A few days ago, we visited the Children’s Museum at the Museum of Nature and Science. We’ve been a few times before, but this time Kyler was really interested in the water table and the sand table. He is finally old enough to sit or stand at the tables and really concentrate on what he was doing for quite a while. I immediately knew I needed this at home! Playing with sensory tubs is such a great age-appropriate activity, and having an actual table/station for a toddler to do this just might ensure a little extra time spent playing (at least for mine it does).
I started looking on Craigslist to see if I could find a used sensory table….with no such luck. I used to teach Pre-K, so I knew something like this would be expensive, and I was right. A new sensory table retails anywhere from $60-$250! Ha! I laugh in the face of ridiculously overpriced plastic! So I headed out to the thrift store and Home Depot with the hubby and kid in tow to get to building. Here is a quick little tutorial on how to make your own sensory table:
- Find a used piece of furniture (from a thrift store, yard sale, etc.) that is the desired size of your sensory tub. I wanted something small and the perfect height for Kyler to either sit or stand at. If you want a big sensory tub, a long coffee table would be perfect. I found this little side table and snatched it up for 10 bucks. I also picked up this small-ish storage bin at home depot for about $3.
- Flip your storage bin over on top of the furniture and trace around edge with a marker onto the furniture. Then measure in where you want the ledge to sit (in order to be sunk down into the table) and mark off an inner edge where you will actually cut. We measured out just enough so that when the bin was in the table, we could still snap the lid on the bin.
- Cut along inner edge with a jig saw to cut the space for the tub to sit in. This is where our project got sad and we had to improvise. We didn’t do precise measurements at the store, so when we were cutting, we ran into some mean corner brackets. We ended up having to take the table apart, take off the legs, and add our own legs (made by 2x4s we had on hand). Moral of the story: measure first!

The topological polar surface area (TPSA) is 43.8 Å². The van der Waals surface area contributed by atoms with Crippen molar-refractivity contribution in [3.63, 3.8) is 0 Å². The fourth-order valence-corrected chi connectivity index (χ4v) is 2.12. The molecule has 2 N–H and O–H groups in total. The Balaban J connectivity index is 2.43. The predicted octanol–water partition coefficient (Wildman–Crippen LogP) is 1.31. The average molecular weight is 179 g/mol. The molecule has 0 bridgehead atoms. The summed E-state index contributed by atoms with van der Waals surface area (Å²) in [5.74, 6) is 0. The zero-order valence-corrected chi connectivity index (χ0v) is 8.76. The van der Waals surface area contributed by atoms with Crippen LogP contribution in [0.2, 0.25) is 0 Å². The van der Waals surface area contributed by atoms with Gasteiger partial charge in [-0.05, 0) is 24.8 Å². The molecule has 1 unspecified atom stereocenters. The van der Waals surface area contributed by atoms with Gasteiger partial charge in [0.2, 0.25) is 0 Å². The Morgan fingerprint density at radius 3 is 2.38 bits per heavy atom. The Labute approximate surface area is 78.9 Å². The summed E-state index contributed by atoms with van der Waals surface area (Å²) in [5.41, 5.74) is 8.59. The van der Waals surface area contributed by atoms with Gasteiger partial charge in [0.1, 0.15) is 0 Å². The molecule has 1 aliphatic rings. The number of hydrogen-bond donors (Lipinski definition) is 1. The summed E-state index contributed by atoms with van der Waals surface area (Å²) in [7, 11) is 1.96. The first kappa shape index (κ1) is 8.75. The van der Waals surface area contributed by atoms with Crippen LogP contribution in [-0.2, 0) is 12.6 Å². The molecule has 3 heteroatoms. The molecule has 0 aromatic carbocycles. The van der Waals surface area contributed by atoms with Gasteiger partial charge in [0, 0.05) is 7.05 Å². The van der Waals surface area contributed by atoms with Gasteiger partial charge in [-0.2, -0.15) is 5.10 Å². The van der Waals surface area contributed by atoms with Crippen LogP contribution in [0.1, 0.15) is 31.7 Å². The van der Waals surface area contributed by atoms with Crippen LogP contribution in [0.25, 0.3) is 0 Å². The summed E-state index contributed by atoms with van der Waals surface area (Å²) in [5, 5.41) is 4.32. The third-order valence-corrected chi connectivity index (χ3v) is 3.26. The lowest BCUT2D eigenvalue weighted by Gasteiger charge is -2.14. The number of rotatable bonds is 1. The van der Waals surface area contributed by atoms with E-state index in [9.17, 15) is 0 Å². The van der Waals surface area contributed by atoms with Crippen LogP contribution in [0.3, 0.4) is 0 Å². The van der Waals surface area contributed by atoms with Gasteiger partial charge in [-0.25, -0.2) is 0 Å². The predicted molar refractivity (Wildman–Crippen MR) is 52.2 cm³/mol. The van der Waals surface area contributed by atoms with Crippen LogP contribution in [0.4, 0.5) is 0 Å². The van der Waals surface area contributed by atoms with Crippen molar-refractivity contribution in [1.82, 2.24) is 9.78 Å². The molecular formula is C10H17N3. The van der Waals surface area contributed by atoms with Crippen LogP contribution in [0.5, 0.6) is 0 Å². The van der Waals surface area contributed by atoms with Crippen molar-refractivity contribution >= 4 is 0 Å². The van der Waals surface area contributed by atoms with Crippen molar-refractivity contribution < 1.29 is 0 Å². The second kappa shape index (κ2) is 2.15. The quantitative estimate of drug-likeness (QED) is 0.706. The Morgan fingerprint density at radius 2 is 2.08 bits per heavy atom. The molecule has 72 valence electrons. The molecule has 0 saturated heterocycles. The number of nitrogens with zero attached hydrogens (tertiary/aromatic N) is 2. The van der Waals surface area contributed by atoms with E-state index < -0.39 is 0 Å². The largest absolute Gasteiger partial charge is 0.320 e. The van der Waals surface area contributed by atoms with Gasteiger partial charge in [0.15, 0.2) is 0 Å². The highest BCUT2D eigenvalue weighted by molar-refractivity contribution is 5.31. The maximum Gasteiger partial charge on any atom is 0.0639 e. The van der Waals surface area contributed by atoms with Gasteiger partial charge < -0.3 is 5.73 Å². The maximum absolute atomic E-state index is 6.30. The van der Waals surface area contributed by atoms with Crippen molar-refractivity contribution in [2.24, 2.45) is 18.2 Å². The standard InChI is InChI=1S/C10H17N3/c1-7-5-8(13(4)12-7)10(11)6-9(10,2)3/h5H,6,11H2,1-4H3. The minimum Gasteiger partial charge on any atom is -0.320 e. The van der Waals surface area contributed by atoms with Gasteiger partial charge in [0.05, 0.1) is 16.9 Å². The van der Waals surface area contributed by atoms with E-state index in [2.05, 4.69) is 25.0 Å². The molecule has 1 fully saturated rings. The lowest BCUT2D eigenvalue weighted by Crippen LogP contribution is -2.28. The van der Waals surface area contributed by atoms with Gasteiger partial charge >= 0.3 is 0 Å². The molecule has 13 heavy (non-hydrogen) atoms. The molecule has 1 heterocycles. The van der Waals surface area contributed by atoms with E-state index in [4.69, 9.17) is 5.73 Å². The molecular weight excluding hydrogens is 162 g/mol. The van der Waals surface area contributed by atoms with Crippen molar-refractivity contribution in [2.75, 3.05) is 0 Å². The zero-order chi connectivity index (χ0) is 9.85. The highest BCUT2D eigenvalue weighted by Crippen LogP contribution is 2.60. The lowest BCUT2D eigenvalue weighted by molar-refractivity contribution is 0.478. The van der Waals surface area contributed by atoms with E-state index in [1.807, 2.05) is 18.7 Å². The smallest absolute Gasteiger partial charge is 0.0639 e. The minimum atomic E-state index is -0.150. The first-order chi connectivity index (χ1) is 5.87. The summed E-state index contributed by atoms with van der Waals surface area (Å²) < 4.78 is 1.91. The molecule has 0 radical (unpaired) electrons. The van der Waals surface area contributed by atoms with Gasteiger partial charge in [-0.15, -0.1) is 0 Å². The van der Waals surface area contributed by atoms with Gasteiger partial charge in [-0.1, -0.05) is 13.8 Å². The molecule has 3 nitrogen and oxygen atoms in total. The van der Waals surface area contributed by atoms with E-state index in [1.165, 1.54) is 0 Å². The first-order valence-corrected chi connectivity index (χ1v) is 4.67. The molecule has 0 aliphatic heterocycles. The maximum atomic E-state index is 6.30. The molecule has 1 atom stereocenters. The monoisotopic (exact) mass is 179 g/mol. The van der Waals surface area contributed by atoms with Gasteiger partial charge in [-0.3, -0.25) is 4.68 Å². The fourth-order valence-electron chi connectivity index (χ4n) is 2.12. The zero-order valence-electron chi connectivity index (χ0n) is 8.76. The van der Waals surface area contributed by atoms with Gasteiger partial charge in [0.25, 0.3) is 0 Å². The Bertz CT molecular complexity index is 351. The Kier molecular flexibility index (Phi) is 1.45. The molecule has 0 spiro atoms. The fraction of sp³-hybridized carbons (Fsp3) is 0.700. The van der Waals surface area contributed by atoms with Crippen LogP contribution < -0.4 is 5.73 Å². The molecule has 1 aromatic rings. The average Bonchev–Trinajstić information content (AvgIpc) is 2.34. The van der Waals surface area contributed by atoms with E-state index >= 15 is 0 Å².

- After you have made your space for your bin, it’s time to get creative. You can paint your table however you want. I used some green chalkboard paint I had on hand from an old project. I just primed first, put on a few coats of paint, and let dry over night.
- After everything is dry, insert your tub into the table and fill with your first activity. We filled ours with some sand we picked up from Home Depot and some simple kitchen tools for playing. I decorated the table a little with some chalk doodles, but I’ll let the boy handle most of that!
Kyler has absolutely loved playing with this. He will sit in his little chair for at least an hour just playing and learning. When he is done, I just pop the lid on and store outside. When I’m done with the sand, I will just wash it out and fill it up with a new activity, maybe something I can do inside since it’s so cold outside. Here are just a few options for filling your sensory table:
- rice/beans/dry pasta
- shaving cream
- cotton balls
- shredded paper
- plastic eggs for Easter
The possibilities are endless! You could even put paper and paint in there to let your child paint without it making a huge mess. Just be careful if you have a little baby around since most of these objects are major choking hazards. Once you have completed your DIY sensory table, sit back and enjoy watching hours of child-directed, hands-on fun! Here is a great post with tons of more ideas to fill your sensory bins.